First Frost

111314_firstfrostI’m liking Tennessee. A lot. Like, a lot a lot.

I preparation for the first killing frost, which stuck a week ago on November 22, POD’s beds received a pretty intense trimming. Leaving the rutabagas, carrots, and daikons to fend for themselves, a lovely harvest of lettuce, poblano chilies, zucchini, herbs, tomatoes, and flowers filled refrigerator shelves and pretty birthday vases.

Just in time for Thanksgiving. Thanks, Nashville.

Playing With Fire

0928_salsaIt would figure that POD’s record tomato harvest occurred during a year when my stomach is less than amenable to tomatoes. Even so, nary a tomato has gone to waste — unless you count the scores of fruits that the *$@%)$! squirrels nibbled, and then left to rot on the vine. The Hurricane’s lunches haven’t been tomato-free since April and the freezer is stuffed with roasted red pepper sauce, tomato gravy, and three gallon bags of plum tomatoes.

Yet the tomatoes keep on coming.

And coming. Although they’re slowing down.

As canning tomatoes is evidently tantamount to jaywalking across Lower Broadway when the bachelorettes still think they can drive, I’ll refrain from posting my very non-expert canning instructions and instead say: without messing with the acid-to-tomato proportions, I sort of followed these recipes:

National Center for Home Food Preservation
Simply Recipes
Ball Fresh Preserving

A Second Harvest

0928_zucchinireduxAfter it became clear that summer squash had made the Hurricane’s top-ten summer veggie list, we planted a second batch of zucchini soon after the first batch had tapped out. This time around, they occupy real estate formerly held by under-producing purple royal beans. Located at the edge of the bed — which seems to work well and allows them to drape down to the grass — they occupy about four square feet of space. The three young plants (seeded around 8/21) contributed to a delicious Moro side which accompanied the ridiculously chewy good burgers from Porter Road Butcher. And there are more to come. Both burgers and courgettes.

(Note: three plants may not be sufficient unto the day. The zucchini appear to take a little longer to mature in September than they did in July. And, well, three plants weren’t enough in July, either.)

Courgettes with Almonds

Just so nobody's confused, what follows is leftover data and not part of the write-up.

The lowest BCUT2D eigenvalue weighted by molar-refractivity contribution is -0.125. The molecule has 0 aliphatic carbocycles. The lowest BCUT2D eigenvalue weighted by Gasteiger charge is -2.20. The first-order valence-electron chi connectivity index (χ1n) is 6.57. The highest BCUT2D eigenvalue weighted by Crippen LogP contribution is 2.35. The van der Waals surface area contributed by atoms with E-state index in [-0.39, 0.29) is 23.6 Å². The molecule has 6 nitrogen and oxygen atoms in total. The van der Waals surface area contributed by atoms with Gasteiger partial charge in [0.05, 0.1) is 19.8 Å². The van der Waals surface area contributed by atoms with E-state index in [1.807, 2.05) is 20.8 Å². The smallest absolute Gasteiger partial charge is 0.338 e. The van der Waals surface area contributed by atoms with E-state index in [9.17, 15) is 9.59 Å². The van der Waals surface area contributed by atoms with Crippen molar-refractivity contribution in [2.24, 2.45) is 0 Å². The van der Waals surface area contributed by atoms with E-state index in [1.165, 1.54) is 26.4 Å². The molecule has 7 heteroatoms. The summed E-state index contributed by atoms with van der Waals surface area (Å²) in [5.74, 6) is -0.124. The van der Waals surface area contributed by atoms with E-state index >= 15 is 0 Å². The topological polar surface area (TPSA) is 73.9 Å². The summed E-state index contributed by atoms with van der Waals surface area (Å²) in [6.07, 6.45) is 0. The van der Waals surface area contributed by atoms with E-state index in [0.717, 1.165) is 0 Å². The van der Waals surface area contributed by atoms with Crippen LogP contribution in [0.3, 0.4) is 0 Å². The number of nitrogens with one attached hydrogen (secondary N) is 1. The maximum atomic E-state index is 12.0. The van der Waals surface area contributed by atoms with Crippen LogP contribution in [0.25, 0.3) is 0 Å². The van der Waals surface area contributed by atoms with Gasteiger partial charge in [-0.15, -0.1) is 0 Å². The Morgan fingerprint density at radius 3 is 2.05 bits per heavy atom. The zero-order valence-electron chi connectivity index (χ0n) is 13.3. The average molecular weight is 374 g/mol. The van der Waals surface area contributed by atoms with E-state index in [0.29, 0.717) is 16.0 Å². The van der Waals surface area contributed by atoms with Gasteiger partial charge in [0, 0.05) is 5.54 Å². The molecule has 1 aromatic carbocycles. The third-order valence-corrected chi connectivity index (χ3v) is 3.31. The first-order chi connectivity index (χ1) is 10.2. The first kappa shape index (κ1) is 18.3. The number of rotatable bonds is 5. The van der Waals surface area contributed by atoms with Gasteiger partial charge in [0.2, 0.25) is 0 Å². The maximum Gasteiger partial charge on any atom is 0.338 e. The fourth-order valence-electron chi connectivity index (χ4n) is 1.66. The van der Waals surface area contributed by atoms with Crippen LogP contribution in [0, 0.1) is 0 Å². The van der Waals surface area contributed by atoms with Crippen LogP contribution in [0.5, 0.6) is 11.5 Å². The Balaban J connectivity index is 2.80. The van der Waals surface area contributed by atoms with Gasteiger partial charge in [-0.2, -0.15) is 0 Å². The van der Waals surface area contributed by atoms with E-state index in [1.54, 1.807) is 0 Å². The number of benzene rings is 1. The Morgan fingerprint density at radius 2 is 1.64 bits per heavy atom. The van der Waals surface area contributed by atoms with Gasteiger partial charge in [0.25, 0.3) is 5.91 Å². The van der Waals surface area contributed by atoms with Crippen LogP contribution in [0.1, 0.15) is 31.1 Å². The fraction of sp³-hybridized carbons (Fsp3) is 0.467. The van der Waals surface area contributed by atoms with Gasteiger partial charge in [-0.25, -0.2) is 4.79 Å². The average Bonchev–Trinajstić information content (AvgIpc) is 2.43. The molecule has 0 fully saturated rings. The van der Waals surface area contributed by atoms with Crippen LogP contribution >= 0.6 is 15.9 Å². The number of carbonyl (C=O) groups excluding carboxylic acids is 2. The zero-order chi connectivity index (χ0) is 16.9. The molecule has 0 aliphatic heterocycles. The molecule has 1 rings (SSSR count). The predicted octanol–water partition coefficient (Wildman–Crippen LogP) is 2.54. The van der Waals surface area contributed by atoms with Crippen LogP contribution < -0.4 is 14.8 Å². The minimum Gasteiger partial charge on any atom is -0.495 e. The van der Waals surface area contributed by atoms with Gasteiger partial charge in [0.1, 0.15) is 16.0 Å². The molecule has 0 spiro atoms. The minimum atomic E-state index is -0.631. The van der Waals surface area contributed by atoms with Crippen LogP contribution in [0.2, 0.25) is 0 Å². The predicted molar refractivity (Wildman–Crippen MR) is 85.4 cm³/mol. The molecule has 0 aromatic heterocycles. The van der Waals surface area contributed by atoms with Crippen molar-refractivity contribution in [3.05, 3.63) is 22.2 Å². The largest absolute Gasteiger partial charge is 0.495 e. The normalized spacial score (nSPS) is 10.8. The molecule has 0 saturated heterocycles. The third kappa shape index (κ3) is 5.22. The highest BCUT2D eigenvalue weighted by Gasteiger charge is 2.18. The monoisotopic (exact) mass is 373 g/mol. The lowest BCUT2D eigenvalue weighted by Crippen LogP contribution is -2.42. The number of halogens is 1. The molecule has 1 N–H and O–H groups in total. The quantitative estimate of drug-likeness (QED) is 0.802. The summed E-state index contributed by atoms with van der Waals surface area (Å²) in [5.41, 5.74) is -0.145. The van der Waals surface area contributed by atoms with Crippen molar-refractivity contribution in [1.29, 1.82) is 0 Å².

(proportions and ingredients customized to POD’s harvest, but adapted from Moro East) — feeds three as a small size

8 oz courgettes (AKA zucchini) topped, tailed, an sliced into thin rounds
1/4 tsp salt
1 tbs olive oil
2 tbs blanched almonds (I’ve also used marcona almonds and pine nuts)
1 small garlic clove, thinly sliced
8-10 cherry or plum tomatoes, blanched, peeled, halved, and seeded (optional) (confession: I have never blanched, peeled, and seeded a cherry tomato. Ever. I’m sure that the chefs would shudder, but come on, that’s crazycakes.)
1 tsp chopped mint (POD’s mint is recovering from a failed attempt at keeping it corralled in a container. Don’t worry, it’s gonna’ pull through, but I substituted fresh oregano last night and it worked like a charm.)

Toss the courgettes with the salt and place in a colander. Allow them to sit for at least 10 minutes over a draining board or sink, then pat dry with some paper towel.

In a large skillet, heat the olive oil over a medium heat. Add the almonds and fry for a few minutes, until they just start to turn a pale pink-brown, then remove them with a slotted spoon and add the courgettes to the pan. (Keep on eye on the almonds as they will go from perfect to burned within seconds.) Cook for about 10 minutes, stirring occasionally, until softened. Add the garlic, tomatoes, and half the mint and continue to cook for about 15 minutes, until very soft, sweet and starting to break down. Now return the almonds to the pan an cook for 5 minutes more, squashing any bits of tomato tomato that are too large for your liking. Add the remaining mint, season with salt and pepper and serve.

First, Next, Then

92515_tomatotimeFirst there were tomatoes. Eight pounds of them.

092515_tomatosauce1Next there was garlic. 21 cloves.

092515_tomatosauce2Then there was gravy. Frankies Spuntino style.